The Fatal Job Interview Mistake You Won’t Realize You’re Making

Everywhere you look you see articles warning job-seekers about mistakes they can make on a job interview, like saying the wrong thing or giving an incomplete answer to a question.

It’s easy to become so fearful of doing or saying the wrong thing at a job interview that you lose track of the bigger picture.

Here’s the brutal truth: the biggest danger you face at a job interview is the danger of being forgotten altogether!

I was a corporate HR leader for ages. I used to walk around the building and ask the department managers “How did your interview with Melissa [or Xiao, Charles or Mohammed] go yesterday?”

Often they would say “It was fantastic! Melissa really understands e-commerce. I want to get her back in here as soon as possible to meet our VP.”

However, many other times a department manager would say “What?”

ME: Your interview with Melissa — how did it go?

MANAGER: Who, now?

ME: Melissa Sanchez — about thirty years old, my height, curly black hair — she had a green jacket on. She works at Acme Explosives. You don’t remember her?

MANAGER: Honestly, I don’t.

ME: You met with her for an hour yesterday. Carla from HR brought Melissa to your office. Carla said you told her that your brother broke his arm playing basketball. Is he okay?

MANAGER: He’s fine — just a little sore. I remember the conversation with Carla.

ME: Well, Melissa was standing right next to Carla when you had that conversation.

MANAGER: Oh, yeah, that’s right! Honestly, Melissa left almost no impression on me. Now I remember — green jacket. She sat there. Maybe she was nervous. She gave me three-word answers. I couldn’t get anything out of her.

ME: Oh, what a shame! Melissa and I had such a great conversation last week. She was energized and bubbly and full of ideas then.

MANAGER: Well, I didn’t scare her intentionally! You always get people to talk.

ME: Listen, we have way more intimidating managers than you around here. It’s okay. I’ll let Melissa know.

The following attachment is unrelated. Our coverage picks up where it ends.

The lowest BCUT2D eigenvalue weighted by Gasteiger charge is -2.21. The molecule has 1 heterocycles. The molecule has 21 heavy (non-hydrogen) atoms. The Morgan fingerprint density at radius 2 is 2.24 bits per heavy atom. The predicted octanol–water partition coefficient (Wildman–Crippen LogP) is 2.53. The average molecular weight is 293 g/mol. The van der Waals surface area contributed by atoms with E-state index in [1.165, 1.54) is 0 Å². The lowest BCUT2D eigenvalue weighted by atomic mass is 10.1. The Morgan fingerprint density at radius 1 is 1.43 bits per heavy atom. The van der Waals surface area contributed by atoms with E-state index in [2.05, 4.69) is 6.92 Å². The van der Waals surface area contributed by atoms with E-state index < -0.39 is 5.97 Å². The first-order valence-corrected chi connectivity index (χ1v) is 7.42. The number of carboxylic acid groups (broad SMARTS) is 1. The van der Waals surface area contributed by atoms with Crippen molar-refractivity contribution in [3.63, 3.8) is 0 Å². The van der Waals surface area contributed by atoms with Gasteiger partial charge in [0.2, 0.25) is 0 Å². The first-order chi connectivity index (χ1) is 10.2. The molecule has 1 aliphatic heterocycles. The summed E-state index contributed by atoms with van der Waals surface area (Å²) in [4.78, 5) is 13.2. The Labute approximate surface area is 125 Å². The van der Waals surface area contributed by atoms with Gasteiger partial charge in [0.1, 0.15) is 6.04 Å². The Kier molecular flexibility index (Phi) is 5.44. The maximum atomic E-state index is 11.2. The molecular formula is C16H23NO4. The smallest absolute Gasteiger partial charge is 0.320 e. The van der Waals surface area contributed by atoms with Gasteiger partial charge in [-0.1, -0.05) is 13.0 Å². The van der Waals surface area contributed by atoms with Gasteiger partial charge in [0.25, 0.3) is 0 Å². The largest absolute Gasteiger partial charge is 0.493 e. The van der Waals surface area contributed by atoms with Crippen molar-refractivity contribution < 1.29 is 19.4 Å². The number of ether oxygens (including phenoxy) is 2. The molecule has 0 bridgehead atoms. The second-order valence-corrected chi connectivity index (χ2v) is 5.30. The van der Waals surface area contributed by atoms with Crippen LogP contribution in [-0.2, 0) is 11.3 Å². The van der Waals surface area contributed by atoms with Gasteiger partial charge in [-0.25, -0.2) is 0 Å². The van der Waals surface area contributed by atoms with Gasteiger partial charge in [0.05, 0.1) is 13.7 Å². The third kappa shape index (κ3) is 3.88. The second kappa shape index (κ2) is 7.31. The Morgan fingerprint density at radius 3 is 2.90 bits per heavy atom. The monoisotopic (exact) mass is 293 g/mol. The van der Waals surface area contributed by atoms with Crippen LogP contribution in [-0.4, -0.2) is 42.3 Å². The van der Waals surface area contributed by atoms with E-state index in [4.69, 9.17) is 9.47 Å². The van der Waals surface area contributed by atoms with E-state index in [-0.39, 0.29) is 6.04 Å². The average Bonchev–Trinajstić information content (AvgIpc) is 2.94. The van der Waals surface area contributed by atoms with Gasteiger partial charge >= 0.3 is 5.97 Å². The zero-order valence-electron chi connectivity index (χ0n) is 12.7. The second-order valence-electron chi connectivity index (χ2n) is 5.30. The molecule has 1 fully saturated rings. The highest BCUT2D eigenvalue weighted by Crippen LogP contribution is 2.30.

After a conversation like that I would have to call Melissa and explain that while it didn’t look like there was a great match between her and the position she had interviewed for, we might have other positions coming up that would be a better fit.

I would also coach Melissa to ask a few friends to help her practice her interviewing skills so that she would come out of her shell a bit more in future interviews.

A lot of people have the same problem Melissa had. They disappear into the chair in a job interview. They think their assignment at a job interview is to answer the interviewer’s questions “correctly.”

There is no correct answer to a job interview question! Even if an interviewer scowls at your answer, that doesn’t mean anything. They may change their mind overnight as they think about the soundness of your reasoning.

Your assignment at a job interview is not to please anyone, but to show your brain working. In the best case, you’ll get to see your interviewer’s brain working, too!

Way too many smart and capable people miss out on great job opportunities because they try so hard to play the part of the Good Little Sheepie Job Seeker. That approach will not help you, but will hurt you instead!

Not everybody will resonate with your personality, but so what? You wouldn’t want to work for someone who doesn’t get you, anyway.

Bring your full personality, your humor, your amazing story and your mojo to a job interview, every time!

Why play the part of a person who isn’t you? The real you is a million times cooler, and won’t be forgotten the way poor Melissa was!

Want to learn how to interview like a real person, and get the job? Join Liz Ryan and Molly Campbell in a FREE Webinar, “Get the Job Every Time — Interview Secrets That Work” on July 27th! Register at the link below!

 Originally posted on Linked IN by: Liz Ryan
Contact John Assunto for all of your Education Recruiting needs! or 860-387-0503

Posted on July 13, 2016, in Uncategorized. Bookmark the permalink. Leave a comment.

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